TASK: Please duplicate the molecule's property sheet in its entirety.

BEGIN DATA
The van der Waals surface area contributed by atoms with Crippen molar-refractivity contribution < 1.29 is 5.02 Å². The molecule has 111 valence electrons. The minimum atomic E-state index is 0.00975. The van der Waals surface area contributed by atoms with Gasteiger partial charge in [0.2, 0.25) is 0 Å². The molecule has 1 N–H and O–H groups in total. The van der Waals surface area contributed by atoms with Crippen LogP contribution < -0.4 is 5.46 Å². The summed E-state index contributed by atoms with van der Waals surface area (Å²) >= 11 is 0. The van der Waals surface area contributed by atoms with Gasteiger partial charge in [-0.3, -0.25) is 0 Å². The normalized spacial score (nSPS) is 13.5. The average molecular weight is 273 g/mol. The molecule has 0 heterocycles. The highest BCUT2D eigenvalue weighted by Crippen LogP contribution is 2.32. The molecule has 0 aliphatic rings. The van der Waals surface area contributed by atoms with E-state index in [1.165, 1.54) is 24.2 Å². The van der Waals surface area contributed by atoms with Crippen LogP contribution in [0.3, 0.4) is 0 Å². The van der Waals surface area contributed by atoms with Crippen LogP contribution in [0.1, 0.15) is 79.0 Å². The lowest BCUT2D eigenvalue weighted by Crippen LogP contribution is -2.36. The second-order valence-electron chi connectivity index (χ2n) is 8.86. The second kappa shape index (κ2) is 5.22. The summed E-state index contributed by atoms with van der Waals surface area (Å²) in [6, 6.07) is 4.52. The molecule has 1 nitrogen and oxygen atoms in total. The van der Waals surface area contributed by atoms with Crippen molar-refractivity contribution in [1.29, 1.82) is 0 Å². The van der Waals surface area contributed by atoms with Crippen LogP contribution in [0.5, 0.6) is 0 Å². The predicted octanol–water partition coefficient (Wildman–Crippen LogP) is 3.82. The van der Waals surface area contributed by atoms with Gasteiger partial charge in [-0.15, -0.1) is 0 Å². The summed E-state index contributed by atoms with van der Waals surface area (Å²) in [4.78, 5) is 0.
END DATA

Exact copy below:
The van der Waals surface area contributed by atoms with Crippen molar-refractivity contribution < 1.29 is 5.02 Å². The molecule has 111 valence electrons. The minimum atomic E-state index is 0.00975. The van der Waals surface area contributed by atoms with Gasteiger partial charge in [0.2, 0.25) is 0 Å². The molecule has 1 N–H and O–H groups in total. The van der Waals surface area contributed by atoms with Crippen LogP contribution < -0.4 is 5.46 Å². The summed E-state index contributed by atoms with van der Waals surface area (Å²) >= 11 is 0. The van der Waals surface area contributed by atoms with Gasteiger partial charge in [-0.3, -0.25) is 0 Å². The normalized spacial score (nSPS) is 13.5. The average molecular weight is 273 g/mol. The molecule has 0 heterocycles. The highest BCUT2D eigenvalue weighted by Crippen LogP contribution is 2.32. The molecule has 0 aliphatic rings. The van der Waals surface area contributed by atoms with E-state index in [1.165, 1.54) is 24.2 Å². The van der Waals surface area contributed by atoms with Crippen LogP contribution in [0.3, 0.4) is 0 Å². The van der Waals surface area contributed by atoms with Crippen LogP contribution in [0.1, 0.15) is 79.0 Å². The lowest BCUT2D eigenvalue weighted by Crippen LogP contribution is -2.36. The second-order valence-electron chi connectivity index (χ2n) is 8.86. The second kappa shape index (κ2) is 5.22. The summed E-state index contributed by atoms with van der Waals surface area (Å²) in [6, 6.07) is 4.52. The molecule has 1 nitrogen and oxygen atoms in total. The van der Waals surface area contributed by atoms with Crippen molar-refractivity contribution in [1.29, 1.82) is 0 Å². The van der Waals surface area contributed by atoms with Crippen LogP contribution in [0.5, 0.6) is 0 Å². The predicted octanol–water partition coefficient (Wildman–Crippen LogP) is 3.82. The van der Waals surface area contributed by atoms with Gasteiger partial charge in [-0.15, -0.1) is 0 Å². The summed E-state index contributed by atoms with van der Waals surface area (Å²) in [4.78, 5) is 0.